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Could my explanation for this phenomenon be as simple as a periodic gravitational tug from another large planet? This is known as an exchange orbit, and occurs with Saturn's moons of Epimetheus and Janus. Two co-orbiting bodies with similar mass and orbital characteristics can exchange eccentricity and/or orbital distance during close passes. Orbiting ...


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One thousand years is not long enough to build a massive ice sheet. But it might be achieved in several thousand years. Oceanic currents take around 1000 years to cycle so I doubt 1000 years is sufficient time for "the Earth to freeze up totally except for the equatorial regions". Warm water would still be welling up from below. What might help would be a ...


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Younger Dryas was an abrupt event with roughly the feature you require, except the periodicity. The Younger Dryas (around 12,900 to 11,700 years BP) was a return to glacial conditions after the Late Glacial Interstadial, which temporarily reversed the gradual climatic warming after the Last Glacial Maximum (LGM) started receding around 20,000 BP. ...


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There's that old saying that a society is only three meals away from anarchy. Being that the government and other high ups have left, then it seems unlikely that anyone is around to pay the police force, army or other government officials, if money even has any value still. So policing - at least in the protect and serve capacity - does not give the police ...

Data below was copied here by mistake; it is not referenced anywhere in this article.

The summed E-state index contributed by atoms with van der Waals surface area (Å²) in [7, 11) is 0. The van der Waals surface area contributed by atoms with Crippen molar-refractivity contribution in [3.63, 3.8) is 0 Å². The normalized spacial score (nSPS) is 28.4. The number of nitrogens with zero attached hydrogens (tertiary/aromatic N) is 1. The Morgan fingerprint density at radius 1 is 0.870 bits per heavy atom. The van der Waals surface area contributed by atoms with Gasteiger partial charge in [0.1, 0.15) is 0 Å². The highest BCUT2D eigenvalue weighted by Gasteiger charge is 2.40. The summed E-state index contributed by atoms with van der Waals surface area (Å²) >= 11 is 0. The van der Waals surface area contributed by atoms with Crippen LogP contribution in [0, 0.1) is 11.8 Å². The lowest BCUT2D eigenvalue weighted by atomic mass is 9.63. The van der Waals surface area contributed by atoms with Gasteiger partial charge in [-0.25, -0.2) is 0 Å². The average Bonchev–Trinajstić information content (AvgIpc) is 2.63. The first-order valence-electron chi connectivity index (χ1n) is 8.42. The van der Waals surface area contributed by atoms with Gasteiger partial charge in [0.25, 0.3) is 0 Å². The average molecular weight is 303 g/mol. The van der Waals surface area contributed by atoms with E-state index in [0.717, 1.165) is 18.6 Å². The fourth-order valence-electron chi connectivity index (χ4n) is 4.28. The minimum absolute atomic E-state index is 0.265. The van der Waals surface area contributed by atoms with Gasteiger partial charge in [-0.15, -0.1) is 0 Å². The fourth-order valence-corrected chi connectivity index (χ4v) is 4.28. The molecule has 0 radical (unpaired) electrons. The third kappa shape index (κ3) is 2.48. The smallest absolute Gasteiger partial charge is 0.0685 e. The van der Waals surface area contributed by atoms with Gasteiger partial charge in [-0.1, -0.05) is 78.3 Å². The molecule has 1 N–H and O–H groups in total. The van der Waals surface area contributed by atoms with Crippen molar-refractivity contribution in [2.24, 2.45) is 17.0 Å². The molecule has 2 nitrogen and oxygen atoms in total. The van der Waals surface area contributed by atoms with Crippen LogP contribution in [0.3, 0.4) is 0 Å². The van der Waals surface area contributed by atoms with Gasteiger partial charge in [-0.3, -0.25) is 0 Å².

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The berry itself does not contain a toxin, but the body of certain animals will change it into a poisonous chemical. For example, take the chemical methanol. Methanol is poisonous because human livers convert it to Formaldehyde, which then poisons them. Methanol has the potential to blind, as well as kill. https://www.sciencedirect.com/topics/chemical-...


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It did not evolve to be eaten by humans! Or humans did not co-evolve with it. A berry is a bribe, to get an animal to eat the berry and to transport the seed within in its gut. A slow poison is pointless, it lacks even deterrent value. But if it evolved to be harmless to some common seed-distributing animals, it may still express toxins that poison (...